resources necessary to bring the technology to market will come. Even
though the customers finally came at the end of the movie, it wasn't
before the hero was at imminent risk of literally losing the farm.
Raising formal debt and equity financing is all about perceptions of
risk and opportunity and both entrepreneurs and investors have a common
interest in wanting to reduce risk. However, entrepreneurs often have
great difficulty in perceiving the risks in their venture. They are
convinced that there is minimal risk and that they will be successful.
The truth is that most new and pre-sales companies are just too risky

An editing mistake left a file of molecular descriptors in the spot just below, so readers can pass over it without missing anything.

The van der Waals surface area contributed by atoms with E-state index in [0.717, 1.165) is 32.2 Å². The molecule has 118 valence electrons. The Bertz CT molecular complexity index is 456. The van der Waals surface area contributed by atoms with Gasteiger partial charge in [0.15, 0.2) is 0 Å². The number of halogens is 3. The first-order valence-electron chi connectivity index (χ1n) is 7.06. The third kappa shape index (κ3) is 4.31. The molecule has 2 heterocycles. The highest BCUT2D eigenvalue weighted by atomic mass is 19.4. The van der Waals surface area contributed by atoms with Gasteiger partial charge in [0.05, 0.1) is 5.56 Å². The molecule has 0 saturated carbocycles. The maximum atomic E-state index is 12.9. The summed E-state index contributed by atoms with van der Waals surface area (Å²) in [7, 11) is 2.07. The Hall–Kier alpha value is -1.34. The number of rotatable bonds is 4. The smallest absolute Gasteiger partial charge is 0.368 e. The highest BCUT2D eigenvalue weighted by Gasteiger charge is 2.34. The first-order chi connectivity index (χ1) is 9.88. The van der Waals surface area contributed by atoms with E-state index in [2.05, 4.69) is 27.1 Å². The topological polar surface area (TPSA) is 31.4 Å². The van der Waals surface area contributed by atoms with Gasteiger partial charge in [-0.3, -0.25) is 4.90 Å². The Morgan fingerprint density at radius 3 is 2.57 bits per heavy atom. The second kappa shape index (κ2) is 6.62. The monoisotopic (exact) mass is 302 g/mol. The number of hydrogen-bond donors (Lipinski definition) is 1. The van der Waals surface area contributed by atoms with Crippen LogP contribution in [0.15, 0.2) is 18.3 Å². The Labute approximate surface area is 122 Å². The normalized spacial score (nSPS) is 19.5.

for formal debt and equity financing and will be unsuccessful in the
formal capital markets, although most of them are surprised when that
happens. They can also waste a lot of good time and effort pursuing
what ultimately becomes an exercise in futility.
Except for the rare company that can attract equity financing out of
the gate, the companies that are most likely to be successful tend to
be those that either begin with a bootstrapping strategy or have one
that they know they can fall back on if they are unsuccessful in raising
the desired venture capital or angel financing. Bootstrapping strategies
out your personal savings or retirement accounts
equity loans and second mortgages
friends and family plan
STTR, ATP and other research and development grants
your product/service for someone else's
from professional services providers free or low cost services,
or deferred payments now in exchange for the promise of future billings
or equity • Obtaining better-than-normal credit terms from
suppliers in exchange for a promise of continued use